A star will come out of Jacob; a scepter will rise out of Israel. The scepter will not depart from Judah, nor the ruler’s staff from between his feet, until he comes to whom it belongs and the obedience of the nations is his. Of the increase of his government and peace there will be no end. He will reign on David’s throne and over his kingdom, establishing and upholding it with justice and righteousness from that time on and forever. The zeal of the Lord Almighty will accomplish this.
“It’s always darkest before the dawn.” I know it’s trite, and cliché, but this time of year in New England reminds me of the truth in this statement. It is wholly (or is it holy?) appropriate that the church has placed the celebration of Christ’s first and second advents at this time of year. I’m reminded of Peter Jackson’s film adaptation of Tolkien’s Lord of the Rings. In the film, the people of Rohan are pinned by Saruman’s uruk-hai against a dark mountain in a crumbling fortress. There was hope, however, in the last words of Gandalf to Aragorn, “Look to my coming on the first light of the fifth day, at dawn look to the east.” When hope was lost, and the only choice facing King Theoden was a suicidal ride into ruin, their savior arrived with a host of Rohirrim to break the dark horde.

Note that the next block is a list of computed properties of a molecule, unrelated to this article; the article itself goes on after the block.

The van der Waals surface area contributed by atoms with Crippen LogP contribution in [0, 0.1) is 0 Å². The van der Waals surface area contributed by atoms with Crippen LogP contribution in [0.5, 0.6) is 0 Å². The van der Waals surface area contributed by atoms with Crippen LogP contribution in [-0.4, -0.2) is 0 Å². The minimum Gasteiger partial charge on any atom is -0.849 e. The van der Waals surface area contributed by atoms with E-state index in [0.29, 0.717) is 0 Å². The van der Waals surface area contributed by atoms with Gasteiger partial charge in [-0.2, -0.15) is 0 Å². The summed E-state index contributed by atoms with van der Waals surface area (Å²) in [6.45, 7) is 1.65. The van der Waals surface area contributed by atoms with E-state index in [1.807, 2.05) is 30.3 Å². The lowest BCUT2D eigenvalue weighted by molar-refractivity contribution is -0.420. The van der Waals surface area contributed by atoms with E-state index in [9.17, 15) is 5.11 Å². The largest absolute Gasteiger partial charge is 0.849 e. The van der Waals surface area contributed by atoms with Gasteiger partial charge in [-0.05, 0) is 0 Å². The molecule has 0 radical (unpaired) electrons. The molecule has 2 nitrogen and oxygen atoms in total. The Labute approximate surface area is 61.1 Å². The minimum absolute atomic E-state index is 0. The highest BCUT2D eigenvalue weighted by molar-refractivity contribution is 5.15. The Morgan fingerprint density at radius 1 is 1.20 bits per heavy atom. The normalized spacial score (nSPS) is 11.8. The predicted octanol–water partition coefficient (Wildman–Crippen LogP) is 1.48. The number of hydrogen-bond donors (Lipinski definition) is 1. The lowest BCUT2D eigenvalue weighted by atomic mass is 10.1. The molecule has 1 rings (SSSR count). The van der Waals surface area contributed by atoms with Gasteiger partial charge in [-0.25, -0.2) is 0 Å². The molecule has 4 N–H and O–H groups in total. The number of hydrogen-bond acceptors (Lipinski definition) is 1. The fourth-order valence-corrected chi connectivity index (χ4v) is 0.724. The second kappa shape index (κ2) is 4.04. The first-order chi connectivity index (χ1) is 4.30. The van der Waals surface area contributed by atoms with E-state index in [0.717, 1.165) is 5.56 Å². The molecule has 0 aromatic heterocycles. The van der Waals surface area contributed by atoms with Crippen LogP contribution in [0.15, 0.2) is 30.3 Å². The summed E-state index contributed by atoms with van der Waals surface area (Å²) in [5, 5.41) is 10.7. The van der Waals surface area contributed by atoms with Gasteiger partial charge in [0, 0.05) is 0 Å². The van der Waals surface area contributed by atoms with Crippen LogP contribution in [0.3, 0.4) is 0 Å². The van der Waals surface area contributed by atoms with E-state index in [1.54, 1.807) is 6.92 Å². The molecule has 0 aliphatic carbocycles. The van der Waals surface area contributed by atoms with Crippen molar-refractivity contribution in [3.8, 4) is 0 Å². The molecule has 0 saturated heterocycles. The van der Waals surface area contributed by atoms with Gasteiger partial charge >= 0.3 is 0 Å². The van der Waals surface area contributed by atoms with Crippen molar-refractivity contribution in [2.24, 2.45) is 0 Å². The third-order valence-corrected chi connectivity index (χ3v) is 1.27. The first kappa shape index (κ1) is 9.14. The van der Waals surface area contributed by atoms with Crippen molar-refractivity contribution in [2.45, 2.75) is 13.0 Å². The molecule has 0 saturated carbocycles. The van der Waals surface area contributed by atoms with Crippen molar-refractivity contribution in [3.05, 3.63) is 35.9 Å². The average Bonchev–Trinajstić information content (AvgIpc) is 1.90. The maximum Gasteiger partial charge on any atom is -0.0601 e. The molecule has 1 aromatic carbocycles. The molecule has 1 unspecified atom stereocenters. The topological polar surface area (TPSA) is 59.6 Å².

We hope not in the words of a fictional wizard but in the precedent and promise of the King of Kings. His precedent was set as the Morning Star rose to a cradle full of hay. Tonight as the sun is at its lowest and the night it’s darkest, we look forward to the promise that the light will one day break the blackest shadow at the final ascent of the star of Jacob.